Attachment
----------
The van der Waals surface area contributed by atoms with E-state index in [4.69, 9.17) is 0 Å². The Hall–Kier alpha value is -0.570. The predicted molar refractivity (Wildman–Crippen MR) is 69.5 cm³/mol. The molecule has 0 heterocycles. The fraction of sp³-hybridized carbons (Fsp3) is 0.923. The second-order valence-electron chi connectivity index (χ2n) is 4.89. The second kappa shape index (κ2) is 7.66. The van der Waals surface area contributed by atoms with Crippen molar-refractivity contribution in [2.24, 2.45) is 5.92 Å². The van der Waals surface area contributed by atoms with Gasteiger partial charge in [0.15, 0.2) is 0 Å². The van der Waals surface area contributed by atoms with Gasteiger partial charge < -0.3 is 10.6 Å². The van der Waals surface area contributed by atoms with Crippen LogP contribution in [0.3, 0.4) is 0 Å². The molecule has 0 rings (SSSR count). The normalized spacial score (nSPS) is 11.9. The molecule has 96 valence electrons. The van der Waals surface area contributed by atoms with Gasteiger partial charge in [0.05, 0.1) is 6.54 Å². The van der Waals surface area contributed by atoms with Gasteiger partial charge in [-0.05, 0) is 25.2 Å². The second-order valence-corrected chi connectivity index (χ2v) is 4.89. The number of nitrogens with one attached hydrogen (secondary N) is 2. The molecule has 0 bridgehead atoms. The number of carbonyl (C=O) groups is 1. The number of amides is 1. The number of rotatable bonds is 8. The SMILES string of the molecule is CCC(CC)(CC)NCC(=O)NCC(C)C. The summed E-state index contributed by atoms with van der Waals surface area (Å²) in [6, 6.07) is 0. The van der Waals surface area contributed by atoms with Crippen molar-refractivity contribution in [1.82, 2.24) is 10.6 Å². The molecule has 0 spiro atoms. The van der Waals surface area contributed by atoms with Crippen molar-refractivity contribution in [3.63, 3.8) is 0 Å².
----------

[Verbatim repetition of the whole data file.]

The van der Waals surface area contributed by atoms with E-state index in [4.69, 9.17) is 0 Å². The Hall–Kier alpha value is -0.570. The predicted molar refractivity (Wildman–Crippen MR) is 69.5 cm³/mol. The molecule has 0 heterocycles. The fraction of sp³-hybridized carbons (Fsp3) is 0.923. The second-order valence-electron chi connectivity index (χ2n) is 4.89. The second kappa shape index (κ2) is 7.66. The van der Waals surface area contributed by atoms with Crippen molar-refractivity contribution in [2.24, 2.45) is 5.92 Å². The van der Waals surface area contributed by atoms with Gasteiger partial charge in [0.15, 0.2) is 0 Å². The van der Waals surface area contributed by atoms with Gasteiger partial charge < -0.3 is 10.6 Å². The van der Waals surface area contributed by atoms with Crippen LogP contribution in [0.3, 0.4) is 0 Å². The molecule has 0 rings (SSSR count). The normalized spacial score (nSPS) is 11.9. The molecule has 96 valence electrons. The van der Waals surface area contributed by atoms with Gasteiger partial charge in [0.05, 0.1) is 6.54 Å². The van der Waals surface area contributed by atoms with Gasteiger partial charge in [-0.05, 0) is 25.2 Å². The second-order valence-corrected chi connectivity index (χ2v) is 4.89. The number of nitrogens with one attached hydrogen (secondary N) is 2. The molecule has 0 bridgehead atoms. The number of carbonyl (C=O) groups is 1. The number of amides is 1. The number of rotatable bonds is 8. The SMILES string of the molecule is CCC(CC)(CC)NCC(=O)NCC(C)C. The summed E-state index contributed by atoms with van der Waals surface area (Å²) in [6, 6.07) is 0. The van der Waals surface area contributed by atoms with Crippen molar-refractivity contribution in [1.82, 2.24) is 10.6 Å². The molecule has 0 spiro atoms. The van der Waals surface area contributed by atoms with Crippen molar-refractivity contribution in [3.63, 3.8) is 0 Å².